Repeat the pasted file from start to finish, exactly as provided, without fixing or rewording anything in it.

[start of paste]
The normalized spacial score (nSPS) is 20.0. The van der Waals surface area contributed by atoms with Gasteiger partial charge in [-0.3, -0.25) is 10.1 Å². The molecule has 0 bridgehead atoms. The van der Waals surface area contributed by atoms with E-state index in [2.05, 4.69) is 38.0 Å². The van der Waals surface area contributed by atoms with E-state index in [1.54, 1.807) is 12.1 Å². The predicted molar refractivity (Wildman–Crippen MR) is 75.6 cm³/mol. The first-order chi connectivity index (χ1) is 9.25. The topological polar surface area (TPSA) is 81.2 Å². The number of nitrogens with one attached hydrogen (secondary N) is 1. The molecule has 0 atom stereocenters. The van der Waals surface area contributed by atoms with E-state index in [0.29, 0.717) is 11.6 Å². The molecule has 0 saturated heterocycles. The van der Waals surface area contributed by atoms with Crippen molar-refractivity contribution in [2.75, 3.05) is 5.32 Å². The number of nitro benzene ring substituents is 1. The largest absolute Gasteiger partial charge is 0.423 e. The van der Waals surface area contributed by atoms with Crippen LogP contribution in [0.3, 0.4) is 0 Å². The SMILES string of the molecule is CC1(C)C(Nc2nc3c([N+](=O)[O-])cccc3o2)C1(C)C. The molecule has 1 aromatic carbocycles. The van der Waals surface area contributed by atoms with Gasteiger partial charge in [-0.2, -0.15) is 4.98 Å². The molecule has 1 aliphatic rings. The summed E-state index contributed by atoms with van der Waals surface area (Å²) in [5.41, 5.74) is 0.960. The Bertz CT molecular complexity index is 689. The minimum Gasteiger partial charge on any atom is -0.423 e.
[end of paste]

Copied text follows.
The normalized spacial score (nSPS) is 20.0. The van der Waals surface area contributed by atoms with Gasteiger partial charge in [-0.3, -0.25) is 10.1 Å². The molecule has 0 bridgehead atoms. The van der Waals surface area contributed by atoms with E-state index in [2.05, 4.69) is 38.0 Å². The van der Waals surface area contributed by atoms with E-state index in [1.54, 1.807) is 12.1 Å². The predicted molar refractivity (Wildman–Crippen MR) is 75.6 cm³/mol. The first-order chi connectivity index (χ1) is 9.25. The topological polar surface area (TPSA) is 81.2 Å². The number of nitrogens with one attached hydrogen (secondary N) is 1. The molecule has 0 atom stereocenters. The van der Waals surface area contributed by atoms with E-state index in [0.29, 0.717) is 11.6 Å². The molecule has 0 saturated heterocycles. The van der Waals surface area contributed by atoms with Crippen molar-refractivity contribution in [2.75, 3.05) is 5.32 Å². The number of nitro benzene ring substituents is 1. The largest absolute Gasteiger partial charge is 0.423 e. The van der Waals surface area contributed by atoms with Crippen LogP contribution in [0.3, 0.4) is 0 Å². The SMILES string of the molecule is CC1(C)C(Nc2nc3c([N+](=O)[O-])cccc3o2)C1(C)C. The molecule has 1 aromatic carbocycles. The van der Waals surface area contributed by atoms with Gasteiger partial charge in [-0.2, -0.15) is 4.98 Å². The molecule has 1 aliphatic rings. The summed E-state index contributed by atoms with van der Waals surface area (Å²) in [5.41, 5.74) is 0.960. The Bertz CT molecular complexity index is 689. The minimum Gasteiger partial charge on any atom is -0.423 e.